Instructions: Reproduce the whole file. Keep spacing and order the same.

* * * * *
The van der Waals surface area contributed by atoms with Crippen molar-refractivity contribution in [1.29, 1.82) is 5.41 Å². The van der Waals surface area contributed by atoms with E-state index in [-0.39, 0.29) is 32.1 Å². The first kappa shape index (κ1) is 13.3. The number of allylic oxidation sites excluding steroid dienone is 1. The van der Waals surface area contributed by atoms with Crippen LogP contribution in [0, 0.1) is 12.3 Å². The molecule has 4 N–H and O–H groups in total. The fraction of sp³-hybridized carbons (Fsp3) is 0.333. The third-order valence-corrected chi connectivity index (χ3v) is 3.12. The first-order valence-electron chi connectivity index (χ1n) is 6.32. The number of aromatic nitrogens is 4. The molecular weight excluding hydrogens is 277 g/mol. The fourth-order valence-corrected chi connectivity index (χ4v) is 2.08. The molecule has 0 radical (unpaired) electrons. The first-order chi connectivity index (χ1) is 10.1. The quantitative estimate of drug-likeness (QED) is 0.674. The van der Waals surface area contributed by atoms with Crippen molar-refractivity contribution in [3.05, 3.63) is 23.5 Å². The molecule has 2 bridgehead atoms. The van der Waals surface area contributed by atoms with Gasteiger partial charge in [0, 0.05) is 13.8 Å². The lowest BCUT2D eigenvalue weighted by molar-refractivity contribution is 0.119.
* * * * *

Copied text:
The van der Waals surface area contributed by atoms with Crippen molar-refractivity contribution in [1.29, 1.82) is 5.41 Å². The van der Waals surface area contributed by atoms with E-state index in [-0.39, 0.29) is 32.1 Å². The first kappa shape index (κ1) is 13.3. The number of allylic oxidation sites excluding steroid dienone is 1. The van der Waals surface area contributed by atoms with Crippen LogP contribution in [0, 0.1) is 12.3 Å². The molecule has 4 N–H and O–H groups in total. The fraction of sp³-hybridized carbons (Fsp3) is 0.333. The third-order valence-corrected chi connectivity index (χ3v) is 3.12. The first-order valence-electron chi connectivity index (χ1n) is 6.32. The number of aromatic nitrogens is 4. The molecular weight excluding hydrogens is 277 g/mol. The fourth-order valence-corrected chi connectivity index (χ4v) is 2.08. The molecule has 0 radical (unpaired) electrons. The first-order chi connectivity index (χ1) is 10.1. The quantitative estimate of drug-likeness (QED) is 0.674. The van der Waals surface area contributed by atoms with Crippen molar-refractivity contribution in [3.05, 3.63) is 23.5 Å². The molecule has 2 bridgehead atoms. The van der Waals surface area contributed by atoms with Gasteiger partial charge in [0, 0.05) is 13.8 Å². The lowest BCUT2D eigenvalue weighted by molar-refractivity contribution is 0.119.